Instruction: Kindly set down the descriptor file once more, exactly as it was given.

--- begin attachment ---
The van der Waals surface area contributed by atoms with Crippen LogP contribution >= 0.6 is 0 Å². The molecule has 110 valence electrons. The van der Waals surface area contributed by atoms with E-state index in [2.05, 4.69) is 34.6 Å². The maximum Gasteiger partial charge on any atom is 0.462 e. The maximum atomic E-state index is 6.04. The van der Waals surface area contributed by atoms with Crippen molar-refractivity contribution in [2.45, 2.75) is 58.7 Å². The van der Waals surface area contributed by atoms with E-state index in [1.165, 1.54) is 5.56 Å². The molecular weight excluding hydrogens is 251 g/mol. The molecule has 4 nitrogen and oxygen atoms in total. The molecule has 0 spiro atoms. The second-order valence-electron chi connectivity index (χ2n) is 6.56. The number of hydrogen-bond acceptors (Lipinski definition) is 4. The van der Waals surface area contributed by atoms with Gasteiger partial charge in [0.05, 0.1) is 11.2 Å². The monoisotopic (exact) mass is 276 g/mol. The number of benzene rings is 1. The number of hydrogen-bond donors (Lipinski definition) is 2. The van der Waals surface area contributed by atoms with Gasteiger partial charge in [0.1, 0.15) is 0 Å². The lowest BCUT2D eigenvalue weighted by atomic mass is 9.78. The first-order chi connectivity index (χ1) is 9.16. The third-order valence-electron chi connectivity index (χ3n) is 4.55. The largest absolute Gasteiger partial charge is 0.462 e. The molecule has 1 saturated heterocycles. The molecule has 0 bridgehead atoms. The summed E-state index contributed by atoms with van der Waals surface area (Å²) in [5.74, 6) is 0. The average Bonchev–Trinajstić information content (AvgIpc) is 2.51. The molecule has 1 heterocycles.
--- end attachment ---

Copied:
The van der Waals surface area contributed by atoms with Crippen LogP contribution >= 0.6 is 0 Å². The molecule has 110 valence electrons. The van der Waals surface area contributed by atoms with E-state index in [2.05, 4.69) is 34.6 Å². The maximum Gasteiger partial charge on any atom is 0.462 e. The maximum atomic E-state index is 6.04. The van der Waals surface area contributed by atoms with Crippen molar-refractivity contribution in [2.45, 2.75) is 58.7 Å². The van der Waals surface area contributed by atoms with E-state index in [1.165, 1.54) is 5.56 Å². The molecular weight excluding hydrogens is 251 g/mol. The molecule has 4 nitrogen and oxygen atoms in total. The molecule has 0 spiro atoms. The second-order valence-electron chi connectivity index (χ2n) is 6.56. The number of hydrogen-bond acceptors (Lipinski definition) is 4. The van der Waals surface area contributed by atoms with Gasteiger partial charge in [0.05, 0.1) is 11.2 Å². The monoisotopic (exact) mass is 276 g/mol. The number of benzene rings is 1. The number of hydrogen-bond donors (Lipinski definition) is 2. The van der Waals surface area contributed by atoms with Gasteiger partial charge in [0.1, 0.15) is 0 Å². The lowest BCUT2D eigenvalue weighted by atomic mass is 9.78. The first-order chi connectivity index (χ1) is 9.16. The third-order valence-electron chi connectivity index (χ3n) is 4.55. The largest absolute Gasteiger partial charge is 0.462 e. The molecule has 1 saturated heterocycles. The molecule has 0 bridgehead atoms. The summed E-state index contributed by atoms with van der Waals surface area (Å²) in [5.74, 6) is 0. The average Bonchev–Trinajstić information content (AvgIpc) is 2.51. The molecule has 1 heterocycles.